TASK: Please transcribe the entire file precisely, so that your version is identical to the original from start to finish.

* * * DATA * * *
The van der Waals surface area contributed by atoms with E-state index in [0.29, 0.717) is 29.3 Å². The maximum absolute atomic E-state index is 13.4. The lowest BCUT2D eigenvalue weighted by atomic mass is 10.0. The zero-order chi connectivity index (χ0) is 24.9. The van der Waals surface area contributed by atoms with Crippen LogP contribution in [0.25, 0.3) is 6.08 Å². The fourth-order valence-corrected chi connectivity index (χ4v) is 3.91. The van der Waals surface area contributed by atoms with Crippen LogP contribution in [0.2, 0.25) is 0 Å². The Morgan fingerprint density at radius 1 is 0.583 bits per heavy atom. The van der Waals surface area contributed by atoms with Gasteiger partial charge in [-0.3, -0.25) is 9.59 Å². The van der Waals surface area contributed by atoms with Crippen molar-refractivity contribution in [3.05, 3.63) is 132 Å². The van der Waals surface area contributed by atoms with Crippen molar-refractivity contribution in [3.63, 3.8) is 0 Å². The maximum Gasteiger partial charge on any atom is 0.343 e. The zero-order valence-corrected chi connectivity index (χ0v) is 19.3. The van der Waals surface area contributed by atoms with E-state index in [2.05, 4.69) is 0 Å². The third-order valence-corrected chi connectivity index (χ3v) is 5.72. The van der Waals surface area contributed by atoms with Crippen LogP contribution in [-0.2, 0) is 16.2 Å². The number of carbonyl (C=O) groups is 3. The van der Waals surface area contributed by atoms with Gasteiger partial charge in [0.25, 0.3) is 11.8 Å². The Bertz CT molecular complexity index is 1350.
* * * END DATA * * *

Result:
The van der Waals surface area contributed by atoms with E-state index in [0.29, 0.717) is 29.3 Å². The maximum absolute atomic E-state index is 13.4. The lowest BCUT2D eigenvalue weighted by atomic mass is 10.0. The zero-order chi connectivity index (χ0) is 24.9. The van der Waals surface area contributed by atoms with Crippen LogP contribution in [0.25, 0.3) is 6.08 Å². The fourth-order valence-corrected chi connectivity index (χ4v) is 3.91. The van der Waals surface area contributed by atoms with Crippen LogP contribution in [0.2, 0.25) is 0 Å². The Morgan fingerprint density at radius 1 is 0.583 bits per heavy atom. The van der Waals surface area contributed by atoms with Gasteiger partial charge in [-0.3, -0.25) is 9.59 Å². The van der Waals surface area contributed by atoms with Crippen molar-refractivity contribution in [3.05, 3.63) is 132 Å². The van der Waals surface area contributed by atoms with Crippen molar-refractivity contribution in [3.63, 3.8) is 0 Å². The maximum Gasteiger partial charge on any atom is 0.343 e. The zero-order valence-corrected chi connectivity index (χ0v) is 19.3. The van der Waals surface area contributed by atoms with E-state index in [2.05, 4.69) is 0 Å². The third-order valence-corrected chi connectivity index (χ3v) is 5.72. The van der Waals surface area contributed by atoms with Crippen LogP contribution in [-0.2, 0) is 16.2 Å². The number of carbonyl (C=O) groups is 3. The van der Waals surface area contributed by atoms with Gasteiger partial charge in [0.25, 0.3) is 11.8 Å². The Bertz CT molecular complexity index is 1350.